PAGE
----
What dreams may come by Alessia Belsito-Riera
La Soupco is a post WWII romance set in the Navy that writer and performer Abby Howells wrote when she was 11. She has no idea why she named it that. “I did no historical research”, she says. “And I genuinely thought this screenplay would win me an Academy Award.”
After finding La Soupco in a journal, Howells thought it “weirdly compelling”, at times terrible, but charming. “I thought it would be really cool to be able to tell my 11-year-old self that La Soupco does get performed one day”, she says.
In her upcoming NZ International Comedy Festival performance of La Soupco at BATS from the 9th to the 13th of May, Howells will take audiences through the show and finally give it an ending after 22 years. It’s about the dreams you have for yourself as a kid and how to reconcile when you don't achieve them, Howells says.
“La Soupco is absolutely a celebration”, so she hopes it will make people feel joyful, but she also talks about being on the autism spectrum and hopes some audience members will relate with that.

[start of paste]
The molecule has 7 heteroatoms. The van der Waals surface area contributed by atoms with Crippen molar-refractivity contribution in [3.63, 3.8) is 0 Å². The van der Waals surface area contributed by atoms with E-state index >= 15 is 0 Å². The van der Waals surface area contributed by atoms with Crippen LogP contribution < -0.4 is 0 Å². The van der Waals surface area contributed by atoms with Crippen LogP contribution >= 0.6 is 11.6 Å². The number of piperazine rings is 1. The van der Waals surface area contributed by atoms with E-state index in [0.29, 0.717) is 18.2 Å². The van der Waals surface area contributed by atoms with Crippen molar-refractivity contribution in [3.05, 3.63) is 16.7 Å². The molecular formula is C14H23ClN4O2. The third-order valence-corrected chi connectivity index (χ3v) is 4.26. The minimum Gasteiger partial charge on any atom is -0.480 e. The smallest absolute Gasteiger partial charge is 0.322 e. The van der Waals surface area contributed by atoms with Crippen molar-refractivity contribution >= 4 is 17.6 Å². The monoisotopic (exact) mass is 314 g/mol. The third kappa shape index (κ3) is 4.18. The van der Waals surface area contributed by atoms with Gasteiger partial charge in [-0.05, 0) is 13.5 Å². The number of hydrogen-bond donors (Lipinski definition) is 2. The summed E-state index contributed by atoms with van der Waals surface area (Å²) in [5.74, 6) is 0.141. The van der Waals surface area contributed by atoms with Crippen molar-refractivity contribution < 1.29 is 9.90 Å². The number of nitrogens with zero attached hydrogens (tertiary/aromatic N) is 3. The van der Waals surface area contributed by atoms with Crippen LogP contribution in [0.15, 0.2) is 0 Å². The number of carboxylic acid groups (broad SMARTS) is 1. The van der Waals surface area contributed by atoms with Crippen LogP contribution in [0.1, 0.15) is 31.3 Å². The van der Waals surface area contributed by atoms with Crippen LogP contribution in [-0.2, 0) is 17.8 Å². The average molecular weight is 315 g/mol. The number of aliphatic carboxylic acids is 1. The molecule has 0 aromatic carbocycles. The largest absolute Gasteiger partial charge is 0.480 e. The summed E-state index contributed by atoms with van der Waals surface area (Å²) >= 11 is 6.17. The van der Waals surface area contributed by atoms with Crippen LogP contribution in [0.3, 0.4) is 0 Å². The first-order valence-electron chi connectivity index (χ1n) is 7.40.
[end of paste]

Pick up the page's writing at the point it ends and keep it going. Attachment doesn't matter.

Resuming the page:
Howells has always loved comedy and used to force her childhood friends to act out scenes with her. When she did an open mic night in university, she “thought it was just going to be a bucket list tick type thing”, but “from the second I first got out there, I loved it”, Howells says.
Howells is nominated for a Billy T award this year and is “psyched” about it. “I really am just so happy to be here and on a ladder that I want to climb.”
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« Issue 194, April 25, 2023